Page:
In July, Karen Rue will celebrate 10 years as Northwest’s superintendent.
Over that time, Rue has won numerous awards and stewarded a period of rapid growth that has seen the school district of 7,000 in 2005 swell to 20,000 today. Despite all the accolades and expansion, sometimes it feels like, to Rue, that’s she only just begun.
"I can still remember walking into the Administration Building for the first time," Rue said. "It seems like yesterday."
But Rue and the district’s educators don’t spend much time thinking of yesterday. Northwest prides itself in preparing its students for the challenges of the future. That means that a heavy emphasis is placed on giving students access to innovative and interactive digital technology that they can use to demonstrate their leadership, creativity and problem-solving techniques.
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"Our kids have to own their learning," Rue said. "We’ve taught them how to set goals for themselves. … We are really building that sense of high achievement and how much their effort matters."
NISD likes students to share their knowledge and creativity. Wilson Middle School near Haslet features collaborative spaces where students can work together on interactive projects that make use of district’s digital resources.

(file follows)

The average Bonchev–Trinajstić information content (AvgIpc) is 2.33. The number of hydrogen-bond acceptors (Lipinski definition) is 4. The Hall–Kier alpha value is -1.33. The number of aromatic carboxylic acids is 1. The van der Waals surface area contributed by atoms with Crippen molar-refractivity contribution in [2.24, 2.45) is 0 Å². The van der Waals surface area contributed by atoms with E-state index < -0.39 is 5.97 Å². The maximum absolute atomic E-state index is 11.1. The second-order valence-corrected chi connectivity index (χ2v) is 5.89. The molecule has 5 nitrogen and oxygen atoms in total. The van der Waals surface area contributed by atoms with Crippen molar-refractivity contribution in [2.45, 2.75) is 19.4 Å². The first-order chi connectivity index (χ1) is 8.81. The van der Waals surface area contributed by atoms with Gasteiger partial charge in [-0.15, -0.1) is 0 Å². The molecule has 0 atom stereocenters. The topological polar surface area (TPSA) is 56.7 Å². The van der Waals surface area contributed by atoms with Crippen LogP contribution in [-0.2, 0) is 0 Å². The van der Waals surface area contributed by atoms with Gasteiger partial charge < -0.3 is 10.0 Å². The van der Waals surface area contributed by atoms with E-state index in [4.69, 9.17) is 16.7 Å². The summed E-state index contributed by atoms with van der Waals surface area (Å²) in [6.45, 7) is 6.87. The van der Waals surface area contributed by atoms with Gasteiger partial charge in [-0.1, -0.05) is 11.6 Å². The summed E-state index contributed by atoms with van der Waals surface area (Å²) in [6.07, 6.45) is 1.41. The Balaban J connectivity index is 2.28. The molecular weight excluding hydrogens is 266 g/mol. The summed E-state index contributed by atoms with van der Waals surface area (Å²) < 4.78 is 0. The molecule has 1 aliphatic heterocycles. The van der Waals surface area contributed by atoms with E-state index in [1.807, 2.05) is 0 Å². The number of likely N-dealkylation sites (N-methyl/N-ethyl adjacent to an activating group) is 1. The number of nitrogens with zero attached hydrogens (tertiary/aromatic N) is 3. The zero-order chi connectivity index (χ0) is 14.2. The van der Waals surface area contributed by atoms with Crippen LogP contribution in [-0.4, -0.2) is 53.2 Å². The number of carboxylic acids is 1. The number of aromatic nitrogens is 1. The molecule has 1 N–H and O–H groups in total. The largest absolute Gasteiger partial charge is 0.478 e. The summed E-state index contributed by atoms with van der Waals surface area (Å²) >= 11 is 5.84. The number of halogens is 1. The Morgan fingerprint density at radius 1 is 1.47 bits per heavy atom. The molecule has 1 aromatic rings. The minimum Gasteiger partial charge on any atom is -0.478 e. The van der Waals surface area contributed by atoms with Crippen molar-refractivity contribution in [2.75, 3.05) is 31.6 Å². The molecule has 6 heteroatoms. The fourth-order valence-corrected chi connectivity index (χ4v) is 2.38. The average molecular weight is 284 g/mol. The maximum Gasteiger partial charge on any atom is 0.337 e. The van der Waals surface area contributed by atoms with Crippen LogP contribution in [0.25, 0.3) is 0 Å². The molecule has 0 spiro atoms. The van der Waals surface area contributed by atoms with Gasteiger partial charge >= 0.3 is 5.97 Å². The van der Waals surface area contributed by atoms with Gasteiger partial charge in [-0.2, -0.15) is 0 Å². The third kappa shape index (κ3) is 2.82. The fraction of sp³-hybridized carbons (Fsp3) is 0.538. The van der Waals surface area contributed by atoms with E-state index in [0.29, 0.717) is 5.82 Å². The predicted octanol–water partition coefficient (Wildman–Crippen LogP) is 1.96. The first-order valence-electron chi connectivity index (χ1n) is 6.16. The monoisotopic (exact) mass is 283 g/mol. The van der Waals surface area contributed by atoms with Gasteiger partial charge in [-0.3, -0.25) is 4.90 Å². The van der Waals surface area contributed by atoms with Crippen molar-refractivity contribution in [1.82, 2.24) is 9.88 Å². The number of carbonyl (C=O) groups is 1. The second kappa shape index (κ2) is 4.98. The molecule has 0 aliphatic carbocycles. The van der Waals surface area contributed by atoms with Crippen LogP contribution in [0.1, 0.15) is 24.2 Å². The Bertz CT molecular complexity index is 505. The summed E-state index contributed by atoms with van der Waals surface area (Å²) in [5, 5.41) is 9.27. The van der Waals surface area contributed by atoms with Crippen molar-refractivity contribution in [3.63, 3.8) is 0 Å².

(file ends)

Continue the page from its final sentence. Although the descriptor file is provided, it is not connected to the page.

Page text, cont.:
Similar collaborative spaces are planned as part of Eaton High School, the district’s third comprehensive high school, which will open this August near Haslet. Administrators and staff are already working in a wing of the under-construction building. The district’s students and parents will have a campus to be proud of in Eaton, Rue said.
"Every time we build a school, we find a way to refine that space and make better use of it," Rue said of Eaton, which is on the same swath of land where Northwest’s yet-unnamed sixth middle school will soon begin undergoing construction.
NISD’s high schools, including the Steele Accelerated campus, presents unique educational choices to students. Eaton is no different. The school will be home to the business management and entrepreneurship academy. Participants will spend four years learning skills that will give them a leg up in studying business in college and on charting their career paths.
Academy students will design the marketing and take their idea from concept to reality, with mentorship from business leaders from the surrounding Alliance Texas business development, one of the nation’s foremost logistics hubs.
"Kids can explore a career path that gives them preparation for a field without compromising their ability to major in a different academic area in college," Rue said.